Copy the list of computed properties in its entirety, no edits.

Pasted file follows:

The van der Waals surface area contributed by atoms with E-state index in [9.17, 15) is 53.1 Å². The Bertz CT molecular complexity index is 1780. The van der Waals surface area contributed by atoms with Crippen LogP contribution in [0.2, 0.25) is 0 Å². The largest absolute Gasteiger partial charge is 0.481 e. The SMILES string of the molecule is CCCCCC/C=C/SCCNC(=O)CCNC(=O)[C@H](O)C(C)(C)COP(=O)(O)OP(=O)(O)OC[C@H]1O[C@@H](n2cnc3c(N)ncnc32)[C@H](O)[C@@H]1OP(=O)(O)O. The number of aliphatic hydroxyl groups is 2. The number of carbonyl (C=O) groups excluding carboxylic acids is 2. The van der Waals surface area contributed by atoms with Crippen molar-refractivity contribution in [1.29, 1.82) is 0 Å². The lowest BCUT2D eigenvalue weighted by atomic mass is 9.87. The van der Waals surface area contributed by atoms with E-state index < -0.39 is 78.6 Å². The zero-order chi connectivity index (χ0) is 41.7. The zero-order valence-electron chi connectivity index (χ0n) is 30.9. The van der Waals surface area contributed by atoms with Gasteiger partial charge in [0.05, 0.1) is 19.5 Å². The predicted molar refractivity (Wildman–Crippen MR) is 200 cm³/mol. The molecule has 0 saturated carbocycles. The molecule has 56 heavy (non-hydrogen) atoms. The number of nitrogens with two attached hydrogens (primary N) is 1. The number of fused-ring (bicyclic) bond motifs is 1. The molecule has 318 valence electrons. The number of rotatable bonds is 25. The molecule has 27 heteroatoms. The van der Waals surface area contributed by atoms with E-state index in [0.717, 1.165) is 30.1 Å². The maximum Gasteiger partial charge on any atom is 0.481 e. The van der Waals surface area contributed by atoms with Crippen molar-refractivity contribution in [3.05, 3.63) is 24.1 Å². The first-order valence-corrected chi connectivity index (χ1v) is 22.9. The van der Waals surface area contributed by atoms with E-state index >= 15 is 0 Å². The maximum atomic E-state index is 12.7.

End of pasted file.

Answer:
The van der Waals surface area contributed by atoms with E-state index in [9.17, 15) is 53.1 Å². The Bertz CT molecular complexity index is 1780. The van der Waals surface area contributed by atoms with Crippen LogP contribution in [0.2, 0.25) is 0 Å². The largest absolute Gasteiger partial charge is 0.481 e. The SMILES string of the molecule is CCCCCC/C=C/SCCNC(=O)CCNC(=O)[C@H](O)C(C)(C)COP(=O)(O)OP(=O)(O)OC[C@H]1O[C@@H](n2cnc3c(N)ncnc32)[C@H](O)[C@@H]1OP(=O)(O)O. The number of aliphatic hydroxyl groups is 2. The number of carbonyl (C=O) groups excluding carboxylic acids is 2. The van der Waals surface area contributed by atoms with Crippen molar-refractivity contribution in [1.29, 1.82) is 0 Å². The lowest BCUT2D eigenvalue weighted by atomic mass is 9.87. The van der Waals surface area contributed by atoms with E-state index < -0.39 is 78.6 Å². The zero-order chi connectivity index (χ0) is 41.7. The zero-order valence-electron chi connectivity index (χ0n) is 30.9. The van der Waals surface area contributed by atoms with Gasteiger partial charge in [0.05, 0.1) is 19.5 Å². The predicted molar refractivity (Wildman–Crippen MR) is 200 cm³/mol. The molecule has 0 saturated carbocycles. The molecule has 56 heavy (non-hydrogen) atoms. The number of nitrogens with two attached hydrogens (primary N) is 1. The number of fused-ring (bicyclic) bond motifs is 1. The molecule has 318 valence electrons. The number of rotatable bonds is 25. The molecule has 27 heteroatoms. The van der Waals surface area contributed by atoms with E-state index in [0.717, 1.165) is 30.1 Å². The maximum Gasteiger partial charge on any atom is 0.481 e. The van der Waals surface area contributed by atoms with Crippen molar-refractivity contribution in [3.05, 3.63) is 24.1 Å². The first-order valence-corrected chi connectivity index (χ1v) is 22.9. The van der Waals surface area contributed by atoms with E-state index >= 15 is 0 Å². The maximum atomic E-state index is 12.7.